Taiwan is a bi-lingual country

We have often been with Taiwanese friends where both Mandarin and Taiwanese are used interchangeably. One sentence is spoken in Mandarin, followed by another sentence in Taiwanese. Or, a sentence may begin in Taiwanese and then finish in Mandarin.

The people in central Taiwan where we serve are functionally bi-lingual. That is, they speak both Taiwanese and Mandarin in everyday life.

There are two generalizations about language in Taiwan:

The first is that people over 40 years old speak Taiwanese while those under 40 speak Mandarin. The second is that people in the North of Taiwan speak Mandarin, whereas people in the South speak Taiwanese.

These generalizations are oversimplified and are not really accurate.

The truth is that people all over Taiwan communicate (speaking and listening) in both Mandarin and Taiwanese on a daily basis.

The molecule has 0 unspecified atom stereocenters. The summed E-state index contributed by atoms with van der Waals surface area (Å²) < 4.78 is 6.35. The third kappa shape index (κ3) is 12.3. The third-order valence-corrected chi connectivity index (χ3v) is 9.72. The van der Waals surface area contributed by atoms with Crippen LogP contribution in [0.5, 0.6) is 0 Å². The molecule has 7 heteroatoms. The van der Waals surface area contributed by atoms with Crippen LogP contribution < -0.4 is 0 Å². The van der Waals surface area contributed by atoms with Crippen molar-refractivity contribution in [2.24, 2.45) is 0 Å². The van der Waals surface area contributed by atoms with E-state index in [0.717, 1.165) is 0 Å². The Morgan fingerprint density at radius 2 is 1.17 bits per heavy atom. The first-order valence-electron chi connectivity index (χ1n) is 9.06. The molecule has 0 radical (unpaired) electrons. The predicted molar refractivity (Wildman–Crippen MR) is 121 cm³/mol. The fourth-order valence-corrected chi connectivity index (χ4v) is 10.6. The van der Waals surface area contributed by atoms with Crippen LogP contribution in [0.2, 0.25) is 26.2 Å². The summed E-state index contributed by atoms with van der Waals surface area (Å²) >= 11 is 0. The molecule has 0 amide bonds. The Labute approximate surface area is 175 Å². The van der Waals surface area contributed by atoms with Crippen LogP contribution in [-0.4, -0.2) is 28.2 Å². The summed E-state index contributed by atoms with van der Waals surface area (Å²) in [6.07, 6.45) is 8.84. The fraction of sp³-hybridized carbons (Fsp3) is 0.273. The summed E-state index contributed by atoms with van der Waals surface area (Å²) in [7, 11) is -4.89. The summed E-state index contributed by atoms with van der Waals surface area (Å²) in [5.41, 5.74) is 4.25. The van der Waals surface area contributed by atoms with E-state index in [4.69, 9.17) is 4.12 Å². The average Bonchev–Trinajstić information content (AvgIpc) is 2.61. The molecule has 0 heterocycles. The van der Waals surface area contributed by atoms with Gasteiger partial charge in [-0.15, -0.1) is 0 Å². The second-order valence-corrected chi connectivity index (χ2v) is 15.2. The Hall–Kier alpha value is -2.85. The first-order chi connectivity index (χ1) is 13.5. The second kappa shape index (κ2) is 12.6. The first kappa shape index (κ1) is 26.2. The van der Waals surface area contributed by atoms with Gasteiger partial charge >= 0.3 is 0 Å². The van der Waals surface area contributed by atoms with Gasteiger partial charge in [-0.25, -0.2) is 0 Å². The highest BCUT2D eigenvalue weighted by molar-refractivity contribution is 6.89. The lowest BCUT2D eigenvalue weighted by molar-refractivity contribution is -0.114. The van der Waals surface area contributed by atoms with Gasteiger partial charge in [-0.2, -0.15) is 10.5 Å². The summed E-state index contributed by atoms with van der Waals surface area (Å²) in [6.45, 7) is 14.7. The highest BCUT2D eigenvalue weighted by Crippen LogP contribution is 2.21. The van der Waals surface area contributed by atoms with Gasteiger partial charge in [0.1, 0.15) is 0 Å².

Incoporating both languages

A local church in Taiping uses an interesting solution to incorporate both languages in the worship life of the church.

The church runs a worship service every Sunday. On the first, third, and fifth Sunday of the month, the church service (songs, preaching, prayer, and announcements) is conducted in Mandarin. On the second and fourth Sunday, the church service is conducted in Taiwanese. During informal fellowship gatherings at the church, both Taiwanese and Mandarin are used interchangeably.

The bi-lingual nature of Taiwan

The bi-lingual nature of life in Taiwan is a reality that we live with. This is why missionaries have to commit to learning language and engaging with people well.

In addition to the two major languages (Mandarin and Taiwanese), many Taiwanese are of specific ethnic backgrounds. So, they may also speak other languages such as Hakka and many of the aboriginal tribal languages.

– Nathan, Ministry Team Leader

(Taping, Taichung City, Central Taiwan)

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